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27 November 2018

Gloria in excelsis Deo.

Not the chorus; the rote prayer. (And a bit about proper pronunciation of “excelsis.”

Before I discuss the rote prayer itself, lemme rant a bit about how everybody mispronounces excelsis.

When I was a kid, most folks I knew mispronounced it |ɪk'sɛl.sɪs|, ’cause it’s spelled like our English word “excel,” so people assumed of course that’s how you say it. Around high school one of the music pastors decided to correct everyone: “It’s pronounced |ɛks'tʃɛl.sɪs|; the C makes a |tʃ| sound like the word ‘cello,’ not |s| like ‘cellar.’ ” And everyone responded, “Ah of course,” and learned to say it that way.

Both are wrong.

The |tʃ| sound comes from Italian, which worked its way backwards into present-day Latin. (Which you thought was a dead language, didn’tcha? Nope. It’s still the official language of Vatican City, which means people there actually do speak it… when they’re not speaking Italian or English, or the pope’s native Spanish.) As for Roman Empire and early medieval Latin—in other words proper Latin—the C made a |k| sound, like “cardinal.” When an X came before it, that sound turned into an |s|. (Oh, and the vowels in Latin sound like the vowels in Spanish and French.) Hence the proper pronunciation of excelsis is |eɪs'kɛl.sis|.

Gloria in excelsis Deo |'ɡloʊ.ri.ɑ 'in eɪs'kɛl.sis 'deɪ.oʊ|, whether we mean the prayer, or the line we use for various Christmas-song choruses, is Latin for “glory in the highest to God.” It’s what angels said (not sang; read your bible again) when they appeared to the Bethlehem sheep-herders, and comes from the original dóxa en ypsístois Theó. Lk 2.14 But it comes from a more ancient Latin translation, ’cause St. Jerome rendered it gloria in altissimis Deo for the Vulgate.

When we’re speaking of the rote prayer—“the Gloria,” for short—we mean what Orthodox churches call “the Great Doxology.” There are eastern and western versions of it. The eastern version was written first, so let’s go with it first.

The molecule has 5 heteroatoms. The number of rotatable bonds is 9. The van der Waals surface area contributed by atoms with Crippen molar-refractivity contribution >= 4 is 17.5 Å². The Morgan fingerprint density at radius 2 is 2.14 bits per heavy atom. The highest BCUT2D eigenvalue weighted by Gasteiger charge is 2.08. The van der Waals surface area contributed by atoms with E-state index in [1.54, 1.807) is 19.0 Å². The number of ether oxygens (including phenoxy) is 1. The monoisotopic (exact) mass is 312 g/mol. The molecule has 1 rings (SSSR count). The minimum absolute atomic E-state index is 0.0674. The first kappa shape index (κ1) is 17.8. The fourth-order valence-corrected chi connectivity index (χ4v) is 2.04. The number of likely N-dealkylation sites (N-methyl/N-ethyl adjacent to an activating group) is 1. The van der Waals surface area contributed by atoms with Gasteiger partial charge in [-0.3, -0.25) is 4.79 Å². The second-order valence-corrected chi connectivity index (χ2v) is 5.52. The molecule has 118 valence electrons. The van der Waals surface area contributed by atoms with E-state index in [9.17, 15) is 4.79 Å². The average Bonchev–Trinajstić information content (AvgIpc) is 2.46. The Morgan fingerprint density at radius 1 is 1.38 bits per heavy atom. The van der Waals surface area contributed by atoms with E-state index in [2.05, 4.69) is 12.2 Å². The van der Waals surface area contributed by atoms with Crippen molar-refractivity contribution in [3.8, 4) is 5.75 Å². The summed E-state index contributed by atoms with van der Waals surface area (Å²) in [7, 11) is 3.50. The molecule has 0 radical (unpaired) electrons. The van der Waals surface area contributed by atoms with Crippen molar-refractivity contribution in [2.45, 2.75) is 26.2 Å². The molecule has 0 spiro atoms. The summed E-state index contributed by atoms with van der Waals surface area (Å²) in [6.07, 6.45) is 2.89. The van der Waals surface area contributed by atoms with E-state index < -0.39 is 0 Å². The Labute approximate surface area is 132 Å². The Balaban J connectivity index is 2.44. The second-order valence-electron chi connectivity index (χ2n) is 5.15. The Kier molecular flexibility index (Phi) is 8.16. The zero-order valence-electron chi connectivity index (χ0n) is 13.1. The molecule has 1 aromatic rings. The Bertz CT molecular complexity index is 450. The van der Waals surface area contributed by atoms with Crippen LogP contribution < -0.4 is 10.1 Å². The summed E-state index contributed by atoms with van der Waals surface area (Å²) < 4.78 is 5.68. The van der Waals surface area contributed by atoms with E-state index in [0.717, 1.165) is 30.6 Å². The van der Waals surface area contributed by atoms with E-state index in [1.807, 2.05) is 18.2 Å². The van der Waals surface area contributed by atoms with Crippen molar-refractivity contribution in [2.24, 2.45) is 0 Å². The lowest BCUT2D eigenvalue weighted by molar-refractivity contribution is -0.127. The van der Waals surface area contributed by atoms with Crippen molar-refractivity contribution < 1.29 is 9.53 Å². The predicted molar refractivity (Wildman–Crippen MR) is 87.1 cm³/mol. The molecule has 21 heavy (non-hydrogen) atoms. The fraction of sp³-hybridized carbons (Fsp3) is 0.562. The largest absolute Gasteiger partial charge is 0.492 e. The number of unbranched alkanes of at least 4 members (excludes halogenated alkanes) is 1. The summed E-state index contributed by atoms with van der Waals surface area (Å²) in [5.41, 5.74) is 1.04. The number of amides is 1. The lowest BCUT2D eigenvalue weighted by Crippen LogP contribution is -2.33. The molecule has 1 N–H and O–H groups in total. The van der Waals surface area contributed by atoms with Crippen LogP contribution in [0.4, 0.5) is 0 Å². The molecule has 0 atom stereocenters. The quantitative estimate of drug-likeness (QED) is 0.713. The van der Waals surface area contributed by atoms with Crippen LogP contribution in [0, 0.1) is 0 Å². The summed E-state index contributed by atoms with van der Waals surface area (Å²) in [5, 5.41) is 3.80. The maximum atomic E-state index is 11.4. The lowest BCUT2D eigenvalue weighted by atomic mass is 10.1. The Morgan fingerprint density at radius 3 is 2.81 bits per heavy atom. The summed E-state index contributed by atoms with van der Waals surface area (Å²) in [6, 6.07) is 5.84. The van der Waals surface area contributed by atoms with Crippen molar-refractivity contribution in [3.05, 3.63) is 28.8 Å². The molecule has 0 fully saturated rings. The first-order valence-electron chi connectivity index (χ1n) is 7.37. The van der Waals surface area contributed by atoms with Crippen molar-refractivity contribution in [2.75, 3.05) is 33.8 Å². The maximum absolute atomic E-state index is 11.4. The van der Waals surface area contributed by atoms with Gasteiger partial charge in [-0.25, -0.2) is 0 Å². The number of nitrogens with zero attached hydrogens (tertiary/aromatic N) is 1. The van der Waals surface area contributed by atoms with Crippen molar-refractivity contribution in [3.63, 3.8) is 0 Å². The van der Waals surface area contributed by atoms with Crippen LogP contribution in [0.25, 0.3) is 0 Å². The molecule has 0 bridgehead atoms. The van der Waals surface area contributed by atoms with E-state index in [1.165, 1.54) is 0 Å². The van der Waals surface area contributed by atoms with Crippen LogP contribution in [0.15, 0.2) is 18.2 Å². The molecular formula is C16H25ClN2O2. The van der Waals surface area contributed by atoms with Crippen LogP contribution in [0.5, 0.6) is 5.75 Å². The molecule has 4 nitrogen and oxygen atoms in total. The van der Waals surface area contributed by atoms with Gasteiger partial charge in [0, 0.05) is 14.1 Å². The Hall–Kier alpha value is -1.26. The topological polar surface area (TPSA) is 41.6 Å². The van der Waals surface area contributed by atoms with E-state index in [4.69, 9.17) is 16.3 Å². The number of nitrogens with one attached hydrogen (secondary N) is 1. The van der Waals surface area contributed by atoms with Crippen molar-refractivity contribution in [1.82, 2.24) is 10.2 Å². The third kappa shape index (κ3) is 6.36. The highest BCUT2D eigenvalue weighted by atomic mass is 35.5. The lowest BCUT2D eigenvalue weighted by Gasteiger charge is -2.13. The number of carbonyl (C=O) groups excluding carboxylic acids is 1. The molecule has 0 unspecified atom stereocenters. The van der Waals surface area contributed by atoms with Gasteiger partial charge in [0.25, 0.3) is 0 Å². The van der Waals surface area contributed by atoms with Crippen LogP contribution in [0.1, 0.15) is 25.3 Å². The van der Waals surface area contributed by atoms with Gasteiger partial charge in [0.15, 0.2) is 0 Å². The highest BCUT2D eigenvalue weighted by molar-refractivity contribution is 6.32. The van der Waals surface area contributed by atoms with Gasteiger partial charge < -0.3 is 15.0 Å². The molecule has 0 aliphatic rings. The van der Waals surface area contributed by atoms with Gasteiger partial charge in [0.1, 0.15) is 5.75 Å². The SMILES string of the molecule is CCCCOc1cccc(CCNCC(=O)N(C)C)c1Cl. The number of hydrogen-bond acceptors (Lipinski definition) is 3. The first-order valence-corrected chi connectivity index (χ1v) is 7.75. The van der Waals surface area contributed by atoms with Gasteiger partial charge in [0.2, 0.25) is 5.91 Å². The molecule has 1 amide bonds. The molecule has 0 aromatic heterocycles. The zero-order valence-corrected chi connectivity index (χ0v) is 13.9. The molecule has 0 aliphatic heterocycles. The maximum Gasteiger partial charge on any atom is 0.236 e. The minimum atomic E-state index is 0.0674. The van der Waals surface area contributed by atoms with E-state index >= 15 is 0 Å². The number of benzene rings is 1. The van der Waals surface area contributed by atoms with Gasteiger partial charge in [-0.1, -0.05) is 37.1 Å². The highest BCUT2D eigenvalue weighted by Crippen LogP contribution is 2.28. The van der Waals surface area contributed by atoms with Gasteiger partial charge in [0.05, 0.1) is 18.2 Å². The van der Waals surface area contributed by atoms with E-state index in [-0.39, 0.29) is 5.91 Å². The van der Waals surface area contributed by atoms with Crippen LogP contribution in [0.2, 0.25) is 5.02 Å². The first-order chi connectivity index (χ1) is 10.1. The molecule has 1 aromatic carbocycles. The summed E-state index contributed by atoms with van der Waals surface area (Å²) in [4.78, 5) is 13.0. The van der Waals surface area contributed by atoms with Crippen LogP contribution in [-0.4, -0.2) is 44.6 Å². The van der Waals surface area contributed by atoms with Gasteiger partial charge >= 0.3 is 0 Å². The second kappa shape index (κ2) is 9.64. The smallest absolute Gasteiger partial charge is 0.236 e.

PRIEST. “Glory to you who has shown us the light.”
CONGREGATION. “Glory to God in the highest, and on earth peace, goodwill to all people.
We praise you, we bless you, we worship you,
we glorify you, we give thanks to you for your great glory.
Lord, King, heavenly God, Father, almighty;
Lord, the only‑begotten Son, Jesus Christ, and Holy Spirit.
Lord God, Lamb of God, Son of the Father who take away the sin of the world,
have mercy on us, you who take away the sins of the world.
Receive our prayer, you who sit at the right hand of the Father,
and have mercy on us.
For you only are holy, only you are Lord,
Jesus Christ, to the glory of God the Father. Amen.
Each day we bless you,
and we praise your name forever and to the ages of ages.
Lord, grant that we may be kept this day without sin.
Blessed are you, Lord, God of our fathers.
Your name is praised and glorified throughout all ages. Amen.

The western version, as found in Roman Catholic and other western liturgical churches (i.e. Lutherans, Anglicans, Presbyterians) goes more like so.

Glory to God in the highest,
and on earth peace to people of good will.
We praise you, we bless you, we adore you, we glorify you,
we give you thanks for your great glory.
Lord God, heavenly King, oh God Almighty Father.
Lord Jesus Christ, only-begotten Son, Lord God, Son of the Father:
You take away the sins of the world; have mercy on us.
You take away the sins of the world; receive our prayer.
You are seated at the right hand of the Father; have mercy on us.
For you alone are the holy one; you alone the Lord.
You alone the Most High, Jesus Christ,
with the Holy Spirit in the glory of God the Father. Amen.

And that’s how you’ll find it in various services.

Of course there are musical versions. (No, not “Angels We Have Heard on High,” obviously.) Most of those musical versions are in Latin, but there are more than 200 of them—including this one by Johann Sebastian Bach. Find one which helps you memorize it best.